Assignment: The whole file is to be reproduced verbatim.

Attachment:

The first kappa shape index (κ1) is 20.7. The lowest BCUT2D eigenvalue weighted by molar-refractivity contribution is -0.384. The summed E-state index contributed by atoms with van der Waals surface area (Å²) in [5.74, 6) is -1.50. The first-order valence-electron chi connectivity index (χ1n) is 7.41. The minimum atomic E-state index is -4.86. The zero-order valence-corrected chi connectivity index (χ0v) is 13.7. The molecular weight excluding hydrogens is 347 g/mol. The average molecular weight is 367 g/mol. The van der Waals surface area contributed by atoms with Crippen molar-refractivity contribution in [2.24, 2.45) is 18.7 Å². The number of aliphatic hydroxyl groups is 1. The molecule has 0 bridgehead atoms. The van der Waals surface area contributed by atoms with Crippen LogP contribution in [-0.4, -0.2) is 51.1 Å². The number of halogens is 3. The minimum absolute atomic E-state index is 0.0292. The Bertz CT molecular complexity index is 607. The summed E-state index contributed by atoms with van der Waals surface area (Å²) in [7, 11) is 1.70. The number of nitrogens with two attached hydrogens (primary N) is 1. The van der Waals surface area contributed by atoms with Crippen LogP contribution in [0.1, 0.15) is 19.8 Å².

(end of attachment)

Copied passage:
The first kappa shape index (κ1) is 20.7. The lowest BCUT2D eigenvalue weighted by molar-refractivity contribution is -0.384. The summed E-state index contributed by atoms with van der Waals surface area (Å²) in [5.74, 6) is -1.50. The first-order valence-electron chi connectivity index (χ1n) is 7.41. The minimum atomic E-state index is -4.86. The zero-order valence-corrected chi connectivity index (χ0v) is 13.7. The molecular weight excluding hydrogens is 347 g/mol. The average molecular weight is 367 g/mol. The van der Waals surface area contributed by atoms with Crippen molar-refractivity contribution in [2.24, 2.45) is 18.7 Å². The number of aliphatic hydroxyl groups is 1. The molecule has 0 bridgehead atoms. The van der Waals surface area contributed by atoms with Crippen LogP contribution in [-0.4, -0.2) is 51.1 Å². The number of halogens is 3. The minimum absolute atomic E-state index is 0.0292. The Bertz CT molecular complexity index is 607. The summed E-state index contributed by atoms with van der Waals surface area (Å²) in [7, 11) is 1.70. The number of nitrogens with two attached hydrogens (primary N) is 1. The van der Waals surface area contributed by atoms with Crippen LogP contribution in [0.1, 0.15) is 19.8 Å².